Anthropomorphic test devices (ATDs) are useful for simulating human damage during traffic accidents. For large accidents such as train accidents, experiments using full-size ATDs are not feasible because of cost, space, and time requirements. However, it is difficult to develop small-scale ATDs because changes in geometry are not necessarily accompanied by commensurate changes in mass or force. In this study, we designed and developed small-scale human dummies using the similarity rule. We determined the similarity ratio and focused on the neck, chest, and abdomen, which are important for protecting organs and nerves. Drop, impact, and sled tests based on ISO TR9790 indicators were used to evaluate the ATD. The first ATD scored 4.69, which indicates 'fair biofidelity'; the neck and chest delivered low scores during the sled and impact tests, respectively. We simulated the behavior of the ATD using finite element analysis; the experimental and analytical values were consistent. We modified the neck and chest parameters using simulation results and evaluated the optimized ATD using impact and sled tests. The optimized ATD scored a 6.56, which indicates 'good biofidelity.' In conclusion, we developed a small-scale ATD capable of satisfactorily simulating human behavior. Using the proposed ATD, we can reduce the opportunities for full-scale experiments.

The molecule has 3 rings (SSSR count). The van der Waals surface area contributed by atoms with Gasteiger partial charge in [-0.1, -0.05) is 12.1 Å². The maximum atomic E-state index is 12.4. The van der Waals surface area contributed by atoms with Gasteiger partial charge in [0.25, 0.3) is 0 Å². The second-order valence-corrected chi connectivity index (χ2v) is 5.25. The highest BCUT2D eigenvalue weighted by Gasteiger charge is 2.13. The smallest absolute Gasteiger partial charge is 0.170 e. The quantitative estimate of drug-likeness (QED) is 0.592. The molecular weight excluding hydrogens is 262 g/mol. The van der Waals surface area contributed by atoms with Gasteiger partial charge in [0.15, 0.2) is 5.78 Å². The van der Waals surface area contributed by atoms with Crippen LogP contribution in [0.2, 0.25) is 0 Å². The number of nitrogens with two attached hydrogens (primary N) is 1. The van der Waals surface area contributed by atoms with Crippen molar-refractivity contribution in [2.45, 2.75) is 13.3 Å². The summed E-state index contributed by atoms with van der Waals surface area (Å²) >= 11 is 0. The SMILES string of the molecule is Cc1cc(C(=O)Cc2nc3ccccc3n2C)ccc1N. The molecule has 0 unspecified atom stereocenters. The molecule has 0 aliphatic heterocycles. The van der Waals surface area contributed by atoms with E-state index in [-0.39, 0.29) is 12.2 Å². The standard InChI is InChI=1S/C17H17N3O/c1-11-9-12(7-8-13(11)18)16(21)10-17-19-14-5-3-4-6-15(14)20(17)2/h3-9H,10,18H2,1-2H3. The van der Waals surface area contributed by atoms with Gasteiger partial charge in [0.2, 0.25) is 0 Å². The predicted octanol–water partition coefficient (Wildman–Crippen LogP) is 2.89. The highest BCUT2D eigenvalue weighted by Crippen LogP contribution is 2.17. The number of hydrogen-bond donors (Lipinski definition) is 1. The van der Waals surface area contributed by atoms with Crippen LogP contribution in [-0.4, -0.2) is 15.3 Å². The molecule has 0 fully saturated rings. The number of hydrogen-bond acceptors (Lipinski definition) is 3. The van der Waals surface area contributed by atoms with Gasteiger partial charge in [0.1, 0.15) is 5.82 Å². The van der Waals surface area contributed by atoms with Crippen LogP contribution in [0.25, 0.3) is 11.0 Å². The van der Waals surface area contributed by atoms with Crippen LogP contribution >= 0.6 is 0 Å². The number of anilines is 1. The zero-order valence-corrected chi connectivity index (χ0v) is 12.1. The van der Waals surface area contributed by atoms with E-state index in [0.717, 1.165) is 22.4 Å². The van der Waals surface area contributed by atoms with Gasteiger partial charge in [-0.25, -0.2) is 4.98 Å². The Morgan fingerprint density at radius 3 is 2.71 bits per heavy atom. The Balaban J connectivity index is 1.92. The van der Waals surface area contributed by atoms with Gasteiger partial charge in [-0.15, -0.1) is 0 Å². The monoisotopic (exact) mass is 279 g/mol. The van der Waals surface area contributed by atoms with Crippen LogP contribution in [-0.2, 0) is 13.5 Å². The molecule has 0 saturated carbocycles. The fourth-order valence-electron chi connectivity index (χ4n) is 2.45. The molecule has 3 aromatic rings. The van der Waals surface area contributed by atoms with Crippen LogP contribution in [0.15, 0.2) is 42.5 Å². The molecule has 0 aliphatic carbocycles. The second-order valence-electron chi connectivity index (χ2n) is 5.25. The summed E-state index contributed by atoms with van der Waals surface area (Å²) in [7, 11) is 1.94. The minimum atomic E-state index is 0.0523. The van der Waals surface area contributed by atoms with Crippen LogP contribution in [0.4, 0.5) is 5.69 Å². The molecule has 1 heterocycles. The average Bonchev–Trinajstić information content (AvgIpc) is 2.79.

- Anthropomorphic test device (ATD)
- dummy model
- human body simulator
ASJC Scopus subject areas
- Control and Systems Engineering
- Electrical and Electronic Engineering